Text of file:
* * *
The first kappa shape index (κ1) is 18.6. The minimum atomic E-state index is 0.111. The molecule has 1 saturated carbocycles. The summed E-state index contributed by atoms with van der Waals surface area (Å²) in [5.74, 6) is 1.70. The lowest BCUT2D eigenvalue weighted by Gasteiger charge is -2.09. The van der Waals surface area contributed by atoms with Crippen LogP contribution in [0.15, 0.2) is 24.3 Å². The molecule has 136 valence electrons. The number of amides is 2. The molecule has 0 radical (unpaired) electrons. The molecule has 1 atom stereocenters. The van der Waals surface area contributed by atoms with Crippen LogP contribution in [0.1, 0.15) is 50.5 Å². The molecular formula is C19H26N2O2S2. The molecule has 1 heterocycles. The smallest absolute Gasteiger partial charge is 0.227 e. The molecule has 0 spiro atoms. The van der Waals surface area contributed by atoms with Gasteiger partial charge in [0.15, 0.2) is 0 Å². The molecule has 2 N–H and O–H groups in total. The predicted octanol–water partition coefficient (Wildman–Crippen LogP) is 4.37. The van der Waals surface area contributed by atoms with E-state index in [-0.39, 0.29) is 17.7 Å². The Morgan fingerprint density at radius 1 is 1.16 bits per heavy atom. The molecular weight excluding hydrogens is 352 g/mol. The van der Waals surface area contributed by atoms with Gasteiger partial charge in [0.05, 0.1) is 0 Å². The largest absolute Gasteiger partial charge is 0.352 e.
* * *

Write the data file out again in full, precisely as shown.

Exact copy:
The first kappa shape index (κ1) is 18.6. The minimum atomic E-state index is 0.111. The molecule has 1 saturated carbocycles. The summed E-state index contributed by atoms with van der Waals surface area (Å²) in [5.74, 6) is 1.70. The lowest BCUT2D eigenvalue weighted by Gasteiger charge is -2.09. The van der Waals surface area contributed by atoms with Crippen LogP contribution in [0.15, 0.2) is 24.3 Å². The molecule has 136 valence electrons. The number of amides is 2. The molecule has 0 radical (unpaired) electrons. The molecule has 1 atom stereocenters. The van der Waals surface area contributed by atoms with Crippen LogP contribution in [0.1, 0.15) is 50.5 Å². The molecular formula is C19H26N2O2S2. The molecule has 1 heterocycles. The smallest absolute Gasteiger partial charge is 0.227 e. The molecule has 0 spiro atoms. The van der Waals surface area contributed by atoms with Gasteiger partial charge in [0.15, 0.2) is 0 Å². The molecule has 2 N–H and O–H groups in total. The predicted octanol–water partition coefficient (Wildman–Crippen LogP) is 4.37. The van der Waals surface area contributed by atoms with E-state index in [-0.39, 0.29) is 17.7 Å². The Morgan fingerprint density at radius 1 is 1.16 bits per heavy atom. The molecular weight excluding hydrogens is 352 g/mol. The van der Waals surface area contributed by atoms with Gasteiger partial charge in [0.05, 0.1) is 0 Å². The largest absolute Gasteiger partial charge is 0.352 e.